Former P addict steps up to tackle Tairāwhiti rehab gap

updated By Aroha Treacher
  • North Island: East Coast

With no government funded methamphetamine rehabilitation centre on the Tairāwhiti, former addict Tricia Walsh is helping to fill the gap.

She holds workshops in rural East Coast communities to educate them about the dangers of P, a drug she says is plaguing the area.

"The amount of people using P now it's not epidemic it's endemic," explains Walsh.

"We've got rural communities up the coast where there's 1 in 3 people using methamphetamine and if you've got a population of 750 it's a third, 250 using methamphetamine."

Through her workshops she shares her story of the damaging effects of P and how it destroyed her family. 

"I had a habit of $1000 - $2000 a day I used to sell a pound of weed a day in tinnies so I could afford that and over time it slowly, that picture- it eroded, it was facade."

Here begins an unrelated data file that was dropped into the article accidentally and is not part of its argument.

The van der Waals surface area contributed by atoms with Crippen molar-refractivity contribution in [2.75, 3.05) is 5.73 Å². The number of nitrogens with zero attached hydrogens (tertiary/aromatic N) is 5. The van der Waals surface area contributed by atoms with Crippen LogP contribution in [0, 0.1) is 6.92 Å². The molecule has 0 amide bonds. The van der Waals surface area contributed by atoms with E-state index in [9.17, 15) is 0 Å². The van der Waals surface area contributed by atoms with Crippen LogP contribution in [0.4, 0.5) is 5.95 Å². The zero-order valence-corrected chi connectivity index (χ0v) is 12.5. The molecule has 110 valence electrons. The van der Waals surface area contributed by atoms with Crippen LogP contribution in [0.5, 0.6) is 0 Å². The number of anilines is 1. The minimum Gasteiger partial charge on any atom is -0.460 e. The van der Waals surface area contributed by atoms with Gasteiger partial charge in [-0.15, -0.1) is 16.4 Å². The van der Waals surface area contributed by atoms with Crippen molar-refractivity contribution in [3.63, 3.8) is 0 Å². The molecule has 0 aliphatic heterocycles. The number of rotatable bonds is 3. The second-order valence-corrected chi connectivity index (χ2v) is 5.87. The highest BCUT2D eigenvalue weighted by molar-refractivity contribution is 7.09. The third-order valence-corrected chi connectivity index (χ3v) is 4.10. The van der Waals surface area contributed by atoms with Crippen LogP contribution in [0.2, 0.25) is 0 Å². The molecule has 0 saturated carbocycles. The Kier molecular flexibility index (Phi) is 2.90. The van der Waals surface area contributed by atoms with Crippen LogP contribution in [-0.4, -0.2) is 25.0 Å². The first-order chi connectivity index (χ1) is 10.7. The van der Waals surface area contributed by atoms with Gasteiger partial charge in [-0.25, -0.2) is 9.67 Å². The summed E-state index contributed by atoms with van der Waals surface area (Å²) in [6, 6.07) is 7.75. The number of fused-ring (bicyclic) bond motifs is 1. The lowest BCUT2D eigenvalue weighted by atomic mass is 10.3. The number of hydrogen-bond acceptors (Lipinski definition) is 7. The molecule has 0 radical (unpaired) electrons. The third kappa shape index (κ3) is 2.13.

Jamie Reader also works alongside her, she was addicted to P for 15 years and shares her story of overcoming it.  She is now 160 days clean and counting.

"It can be done,"says Reader "there is a light at the end of the tunnel."

There are some drug and alcohol services available in the Gisborne area but P users have to go out of town for specialist help.

"Presently there is no rehab centre in Gisborne.  There is a waiting list to go out of town and at the moment they're overloaded with their own people," says Walsh.

The work she does aligns with other small community groups who are mobilising their community against the drug.